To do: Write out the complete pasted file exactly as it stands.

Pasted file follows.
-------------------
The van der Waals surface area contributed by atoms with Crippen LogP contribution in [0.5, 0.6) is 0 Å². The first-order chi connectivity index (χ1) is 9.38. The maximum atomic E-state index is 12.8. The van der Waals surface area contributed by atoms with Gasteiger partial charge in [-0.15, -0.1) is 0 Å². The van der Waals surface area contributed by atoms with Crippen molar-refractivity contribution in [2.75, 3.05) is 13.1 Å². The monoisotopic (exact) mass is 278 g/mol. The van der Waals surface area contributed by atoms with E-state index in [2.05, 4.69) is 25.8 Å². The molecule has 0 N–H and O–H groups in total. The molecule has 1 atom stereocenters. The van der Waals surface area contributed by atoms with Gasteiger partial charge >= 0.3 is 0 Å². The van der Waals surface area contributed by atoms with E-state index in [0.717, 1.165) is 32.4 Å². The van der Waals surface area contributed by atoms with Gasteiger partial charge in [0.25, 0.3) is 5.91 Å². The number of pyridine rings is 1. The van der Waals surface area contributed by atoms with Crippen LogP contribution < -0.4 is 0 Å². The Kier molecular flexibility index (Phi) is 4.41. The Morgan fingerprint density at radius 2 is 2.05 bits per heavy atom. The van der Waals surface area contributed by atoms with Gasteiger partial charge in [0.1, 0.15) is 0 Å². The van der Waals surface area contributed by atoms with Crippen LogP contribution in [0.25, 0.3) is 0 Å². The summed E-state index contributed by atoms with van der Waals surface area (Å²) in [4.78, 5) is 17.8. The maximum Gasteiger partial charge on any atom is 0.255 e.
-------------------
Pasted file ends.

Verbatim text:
The van der Waals surface area contributed by atoms with Crippen LogP contribution in [0.5, 0.6) is 0 Å². The first-order chi connectivity index (χ1) is 9.38. The maximum atomic E-state index is 12.8. The van der Waals surface area contributed by atoms with Gasteiger partial charge in [-0.15, -0.1) is 0 Å². The van der Waals surface area contributed by atoms with Crippen molar-refractivity contribution in [2.75, 3.05) is 13.1 Å². The monoisotopic (exact) mass is 278 g/mol. The van der Waals surface area contributed by atoms with E-state index in [2.05, 4.69) is 25.8 Å². The molecule has 0 N–H and O–H groups in total. The molecule has 1 atom stereocenters. The van der Waals surface area contributed by atoms with Gasteiger partial charge >= 0.3 is 0 Å². The van der Waals surface area contributed by atoms with E-state index in [0.717, 1.165) is 32.4 Å². The van der Waals surface area contributed by atoms with Gasteiger partial charge in [0.25, 0.3) is 5.91 Å². The number of pyridine rings is 1. The van der Waals surface area contributed by atoms with Crippen LogP contribution < -0.4 is 0 Å². The Kier molecular flexibility index (Phi) is 4.41. The Morgan fingerprint density at radius 2 is 2.05 bits per heavy atom. The van der Waals surface area contributed by atoms with Gasteiger partial charge in [0.1, 0.15) is 0 Å². The van der Waals surface area contributed by atoms with Crippen LogP contribution in [0.25, 0.3) is 0 Å². The summed E-state index contributed by atoms with van der Waals surface area (Å²) in [4.78, 5) is 17.8. The maximum Gasteiger partial charge on any atom is 0.255 e.